ratts at uky.campus.mci.net
ratts at uky.campus.mci.net
Tue Sep 23 20:25:46 EDT 1997
Kenelm Philip wrote:
> I have received no new information in response to my earlier
> posting re digitizing, but I gather there is some interest in how this
> may best be done. So here are some hints:
> Definition: Direct digitizing = making digital images without
> going through the 'normal' procedure of making a photograph and then
> scanning the slide or print (or making a PhotoCD).
> Methods: 1) flatbed scanners, 2) digital cameras. There is a
> third method, using single frames from video cameras--I have nothing to
> offer regarding that approach.
> 1) Using flatbed scanners: These devices have sufficient depth of
> field (which may vary among different makes and types) to achieve reason-
> ably good focus on butterfly wings even though the body (of a spread
> specimen) keeps the wings from contacting the platen. Before attempting
> this on your scanner, you should calibrate the depth of field of field
> by scanning a ruler with one end on the platen and the other end propped
> up so the ruler is inclined to the platen. The image can then be examined,
> and a simple calculation will show you what the limiting distance from the
> platen is for acceptably sharp focus. When in doubt, make a print--the
> resolution on the print may be higher than on the screen.
> In my case (H-P ScanJet 4C) the depth of field does not allow me
> to scan pinned specimens--they must be depinned. A method for doing this
> was described in the News of the Lepidopterists' Society (1 May 1975, page
> 1). I have constructed a more elaborate version as follows: Take a Variac
> (autotransformer) and connect it to the 120V end of a 6.3V filament trans-
> former capable of producing at least 5 amperes at 6.3V. Attach a piece of
> zip cord to the low-voltage terminals of the filament transformer, and
> to its free end attach two very small alligator clips. You may find that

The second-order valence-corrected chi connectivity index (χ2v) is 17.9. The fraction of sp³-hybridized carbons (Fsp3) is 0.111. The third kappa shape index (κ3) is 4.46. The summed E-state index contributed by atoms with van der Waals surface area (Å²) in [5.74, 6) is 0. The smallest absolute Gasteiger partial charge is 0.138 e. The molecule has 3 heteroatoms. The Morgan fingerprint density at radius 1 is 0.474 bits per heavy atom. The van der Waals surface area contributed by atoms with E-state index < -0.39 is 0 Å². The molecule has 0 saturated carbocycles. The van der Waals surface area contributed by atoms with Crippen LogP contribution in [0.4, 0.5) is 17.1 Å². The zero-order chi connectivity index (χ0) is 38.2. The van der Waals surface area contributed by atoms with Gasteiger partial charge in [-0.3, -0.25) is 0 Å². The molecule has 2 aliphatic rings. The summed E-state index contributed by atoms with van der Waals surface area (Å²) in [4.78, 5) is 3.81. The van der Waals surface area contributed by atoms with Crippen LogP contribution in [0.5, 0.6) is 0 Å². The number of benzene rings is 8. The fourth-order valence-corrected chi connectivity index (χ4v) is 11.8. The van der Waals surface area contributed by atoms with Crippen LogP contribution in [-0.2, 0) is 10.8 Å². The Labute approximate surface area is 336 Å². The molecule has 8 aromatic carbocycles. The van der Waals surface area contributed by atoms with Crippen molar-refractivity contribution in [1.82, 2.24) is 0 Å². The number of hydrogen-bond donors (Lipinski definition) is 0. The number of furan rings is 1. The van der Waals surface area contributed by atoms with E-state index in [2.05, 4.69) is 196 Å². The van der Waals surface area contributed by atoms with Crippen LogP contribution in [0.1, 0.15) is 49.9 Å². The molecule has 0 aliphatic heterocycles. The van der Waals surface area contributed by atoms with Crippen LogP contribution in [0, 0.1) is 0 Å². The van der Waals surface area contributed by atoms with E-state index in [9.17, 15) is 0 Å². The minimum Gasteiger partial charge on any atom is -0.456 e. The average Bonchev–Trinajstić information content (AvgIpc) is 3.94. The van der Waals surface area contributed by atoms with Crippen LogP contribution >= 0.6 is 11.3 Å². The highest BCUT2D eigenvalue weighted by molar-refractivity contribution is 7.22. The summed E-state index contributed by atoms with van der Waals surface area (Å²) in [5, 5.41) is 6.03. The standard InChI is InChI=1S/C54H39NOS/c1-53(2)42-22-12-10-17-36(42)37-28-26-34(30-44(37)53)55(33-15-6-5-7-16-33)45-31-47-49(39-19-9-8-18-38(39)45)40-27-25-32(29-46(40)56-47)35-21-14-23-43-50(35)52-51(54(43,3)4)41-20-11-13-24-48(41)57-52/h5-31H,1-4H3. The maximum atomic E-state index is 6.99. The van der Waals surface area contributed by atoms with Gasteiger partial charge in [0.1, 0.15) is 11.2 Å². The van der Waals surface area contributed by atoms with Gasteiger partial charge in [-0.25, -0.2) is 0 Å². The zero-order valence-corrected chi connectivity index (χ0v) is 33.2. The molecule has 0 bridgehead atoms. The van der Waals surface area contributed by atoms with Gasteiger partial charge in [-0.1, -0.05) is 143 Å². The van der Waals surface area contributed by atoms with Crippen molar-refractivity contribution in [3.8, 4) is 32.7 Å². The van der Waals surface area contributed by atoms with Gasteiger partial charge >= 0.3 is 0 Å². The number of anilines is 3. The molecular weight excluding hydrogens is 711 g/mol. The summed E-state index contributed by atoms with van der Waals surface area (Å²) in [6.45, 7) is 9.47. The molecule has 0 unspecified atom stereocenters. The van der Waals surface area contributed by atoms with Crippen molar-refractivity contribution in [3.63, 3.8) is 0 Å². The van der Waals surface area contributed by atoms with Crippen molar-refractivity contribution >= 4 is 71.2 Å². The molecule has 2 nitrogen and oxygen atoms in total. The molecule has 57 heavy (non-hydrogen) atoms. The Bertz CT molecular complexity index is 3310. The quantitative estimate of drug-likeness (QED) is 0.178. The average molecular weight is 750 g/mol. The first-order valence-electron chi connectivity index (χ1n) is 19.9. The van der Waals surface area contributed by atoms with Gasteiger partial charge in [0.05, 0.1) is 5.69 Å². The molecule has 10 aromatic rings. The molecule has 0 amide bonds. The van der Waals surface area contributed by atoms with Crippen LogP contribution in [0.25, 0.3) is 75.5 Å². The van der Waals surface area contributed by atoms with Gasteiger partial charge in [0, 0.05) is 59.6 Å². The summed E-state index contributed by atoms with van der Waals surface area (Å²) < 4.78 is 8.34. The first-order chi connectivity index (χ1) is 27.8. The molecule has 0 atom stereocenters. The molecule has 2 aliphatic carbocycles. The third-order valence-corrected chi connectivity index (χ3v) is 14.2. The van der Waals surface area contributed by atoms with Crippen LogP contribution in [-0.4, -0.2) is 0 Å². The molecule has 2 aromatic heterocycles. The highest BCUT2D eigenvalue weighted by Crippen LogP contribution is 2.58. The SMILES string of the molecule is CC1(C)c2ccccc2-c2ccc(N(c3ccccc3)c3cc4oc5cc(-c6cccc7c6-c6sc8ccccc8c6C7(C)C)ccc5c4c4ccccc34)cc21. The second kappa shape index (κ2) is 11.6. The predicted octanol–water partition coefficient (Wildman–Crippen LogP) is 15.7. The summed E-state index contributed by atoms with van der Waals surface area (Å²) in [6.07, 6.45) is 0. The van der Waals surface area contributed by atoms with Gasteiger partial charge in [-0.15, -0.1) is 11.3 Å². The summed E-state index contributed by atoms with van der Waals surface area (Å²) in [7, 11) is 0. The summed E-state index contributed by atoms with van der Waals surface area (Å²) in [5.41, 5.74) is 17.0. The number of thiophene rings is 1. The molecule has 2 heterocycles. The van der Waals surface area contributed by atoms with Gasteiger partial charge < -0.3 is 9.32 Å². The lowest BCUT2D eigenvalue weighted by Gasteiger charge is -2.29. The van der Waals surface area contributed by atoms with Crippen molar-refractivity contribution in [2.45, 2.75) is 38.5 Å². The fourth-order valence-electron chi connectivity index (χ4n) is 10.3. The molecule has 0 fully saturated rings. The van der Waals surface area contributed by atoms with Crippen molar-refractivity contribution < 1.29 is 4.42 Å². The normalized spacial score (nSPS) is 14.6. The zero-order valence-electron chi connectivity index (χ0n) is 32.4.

> having an ammeter in the low-voltage circuit can be a help. Attach the
> alligator clips to the pin above and below the body of the specimen, and
> slowly crank up the Variac. For black pins, you will have to scrape the
> paint off to make better contact where the clips are placed.
> Depending on the size of the pin, you should find that something
> around 2 to 4 amperes will heat the pin enough to soften the insect's
> tissues enough to let you withdraw the pin. Warning: letting the pin get
> red hot will produce a strong and unpleasant odor of roasting bug...
> You will then need to whomp up some kind of device to spear the
> butterfly through the (somewhat enlarged) hole left by the pin, and hold
> it just over the platen with the ability to adjust the height and angle
> of the wings wrt the platen.
> Very fine images may be made this way. For a butterfly with a
> two-inch wingspan, scanning at 600 dpi gives about 1200 pixels across the
> image. Printing at 300 dpi on a color printer gives you an approximately
> life-sized image of good quality.
> One problem, as Gary Anweiler reported today, is that the background
> tends to run gray since it's usually farther from the platen than the
> specimen. An ideal specimen-holder would thus have to let you have a back-
> ground (of whatever color you wanted) immediately behind the specimen.
> Gary was fortunate in that his scanner could handle a pinned specimen, which
> mine does not have the depth of field to do--or else Gary will be pleasantly